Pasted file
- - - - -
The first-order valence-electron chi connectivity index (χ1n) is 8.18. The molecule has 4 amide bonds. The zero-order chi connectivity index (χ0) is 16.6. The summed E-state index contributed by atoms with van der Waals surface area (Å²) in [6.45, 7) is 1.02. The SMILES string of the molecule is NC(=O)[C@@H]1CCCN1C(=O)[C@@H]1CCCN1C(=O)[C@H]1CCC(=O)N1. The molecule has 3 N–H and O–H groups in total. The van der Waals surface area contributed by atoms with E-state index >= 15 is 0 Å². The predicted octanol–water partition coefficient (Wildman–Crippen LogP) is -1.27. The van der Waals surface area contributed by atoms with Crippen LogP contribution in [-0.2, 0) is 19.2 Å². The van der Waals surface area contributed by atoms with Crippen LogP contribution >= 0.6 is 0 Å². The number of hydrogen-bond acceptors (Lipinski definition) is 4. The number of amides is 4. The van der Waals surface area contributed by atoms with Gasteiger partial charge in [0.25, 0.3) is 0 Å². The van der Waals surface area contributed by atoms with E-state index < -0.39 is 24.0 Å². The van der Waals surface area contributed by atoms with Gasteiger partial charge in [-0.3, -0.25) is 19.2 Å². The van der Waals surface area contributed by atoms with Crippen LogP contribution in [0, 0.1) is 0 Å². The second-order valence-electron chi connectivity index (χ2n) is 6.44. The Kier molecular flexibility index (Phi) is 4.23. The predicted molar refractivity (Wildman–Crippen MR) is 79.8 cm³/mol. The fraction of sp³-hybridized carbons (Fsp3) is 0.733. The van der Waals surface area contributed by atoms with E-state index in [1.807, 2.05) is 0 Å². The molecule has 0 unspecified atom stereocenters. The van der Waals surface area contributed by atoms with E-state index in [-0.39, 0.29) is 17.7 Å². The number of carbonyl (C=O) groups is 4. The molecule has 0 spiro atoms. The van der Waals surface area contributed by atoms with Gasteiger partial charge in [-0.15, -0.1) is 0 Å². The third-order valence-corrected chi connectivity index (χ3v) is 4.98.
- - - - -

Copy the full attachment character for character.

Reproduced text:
The first-order valence-electron chi connectivity index (χ1n) is 8.18. The molecule has 4 amide bonds. The zero-order chi connectivity index (χ0) is 16.6. The summed E-state index contributed by atoms with van der Waals surface area (Å²) in [6.45, 7) is 1.02. The SMILES string of the molecule is NC(=O)[C@@H]1CCCN1C(=O)[C@@H]1CCCN1C(=O)[C@H]1CCC(=O)N1. The molecule has 3 N–H and O–H groups in total. The van der Waals surface area contributed by atoms with E-state index >= 15 is 0 Å². The predicted octanol–water partition coefficient (Wildman–Crippen LogP) is -1.27. The van der Waals surface area contributed by atoms with Crippen LogP contribution in [-0.2, 0) is 19.2 Å². The van der Waals surface area contributed by atoms with Crippen LogP contribution >= 0.6 is 0 Å². The number of hydrogen-bond acceptors (Lipinski definition) is 4. The number of amides is 4. The van der Waals surface area contributed by atoms with Gasteiger partial charge in [0.25, 0.3) is 0 Å². The van der Waals surface area contributed by atoms with E-state index < -0.39 is 24.0 Å². The van der Waals surface area contributed by atoms with Gasteiger partial charge in [-0.3, -0.25) is 19.2 Å². The van der Waals surface area contributed by atoms with Crippen LogP contribution in [0, 0.1) is 0 Å². The second-order valence-electron chi connectivity index (χ2n) is 6.44. The Kier molecular flexibility index (Phi) is 4.23. The predicted molar refractivity (Wildman–Crippen MR) is 79.8 cm³/mol. The fraction of sp³-hybridized carbons (Fsp3) is 0.733. The van der Waals surface area contributed by atoms with E-state index in [1.807, 2.05) is 0 Å². The molecule has 0 unspecified atom stereocenters. The van der Waals surface area contributed by atoms with E-state index in [-0.39, 0.29) is 17.7 Å². The number of carbonyl (C=O) groups is 4. The molecule has 0 spiro atoms. The van der Waals surface area contributed by atoms with Gasteiger partial charge in [-0.15, -0.1) is 0 Å². The third-order valence-corrected chi connectivity index (χ3v) is 4.98.